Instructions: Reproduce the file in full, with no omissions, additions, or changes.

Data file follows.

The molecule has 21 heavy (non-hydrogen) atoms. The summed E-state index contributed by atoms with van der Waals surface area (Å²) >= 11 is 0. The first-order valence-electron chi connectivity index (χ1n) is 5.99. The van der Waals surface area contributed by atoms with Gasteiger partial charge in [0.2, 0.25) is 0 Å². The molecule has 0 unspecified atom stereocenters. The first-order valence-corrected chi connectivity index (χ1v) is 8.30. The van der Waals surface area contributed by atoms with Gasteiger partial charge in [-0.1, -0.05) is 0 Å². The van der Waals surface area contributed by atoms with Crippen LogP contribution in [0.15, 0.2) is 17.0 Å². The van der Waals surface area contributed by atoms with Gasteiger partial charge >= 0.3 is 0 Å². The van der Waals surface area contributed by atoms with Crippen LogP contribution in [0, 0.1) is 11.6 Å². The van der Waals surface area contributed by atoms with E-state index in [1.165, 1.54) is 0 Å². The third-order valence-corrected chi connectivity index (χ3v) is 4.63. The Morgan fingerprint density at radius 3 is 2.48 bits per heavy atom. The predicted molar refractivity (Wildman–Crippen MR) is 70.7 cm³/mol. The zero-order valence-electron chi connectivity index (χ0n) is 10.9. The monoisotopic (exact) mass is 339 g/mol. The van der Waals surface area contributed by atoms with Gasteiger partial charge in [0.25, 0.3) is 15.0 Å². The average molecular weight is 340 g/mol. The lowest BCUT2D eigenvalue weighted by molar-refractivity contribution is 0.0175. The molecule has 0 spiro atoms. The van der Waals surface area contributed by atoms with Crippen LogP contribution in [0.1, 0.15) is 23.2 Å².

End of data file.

The molecule has 21 heavy (non-hydrogen) atoms. The summed E-state index contributed by atoms with van der Waals surface area (Å²) >= 11 is 0. The first-order valence-electron chi connectivity index (χ1n) is 5.99. The van der Waals surface area contributed by atoms with Gasteiger partial charge in [0.2, 0.25) is 0 Å². The molecule has 0 unspecified atom stereocenters. The first-order valence-corrected chi connectivity index (χ1v) is 8.30. The van der Waals surface area contributed by atoms with Gasteiger partial charge in [-0.1, -0.05) is 0 Å². The van der Waals surface area contributed by atoms with Crippen LogP contribution in [0.15, 0.2) is 17.0 Å². The van der Waals surface area contributed by atoms with Gasteiger partial charge >= 0.3 is 0 Å². The van der Waals surface area contributed by atoms with Crippen LogP contribution in [0, 0.1) is 11.6 Å². The van der Waals surface area contributed by atoms with E-state index in [1.165, 1.54) is 0 Å². The third-order valence-corrected chi connectivity index (χ3v) is 4.63. The Morgan fingerprint density at radius 3 is 2.48 bits per heavy atom. The predicted molar refractivity (Wildman–Crippen MR) is 70.7 cm³/mol. The zero-order valence-electron chi connectivity index (χ0n) is 10.9. The monoisotopic (exact) mass is 339 g/mol. The van der Waals surface area contributed by atoms with Gasteiger partial charge in [0.25, 0.3) is 15.0 Å². The average molecular weight is 340 g/mol. The lowest BCUT2D eigenvalue weighted by molar-refractivity contribution is 0.0175. The molecule has 0 spiro atoms. The van der Waals surface area contributed by atoms with Crippen LogP contribution in [0.1, 0.15) is 23.2 Å².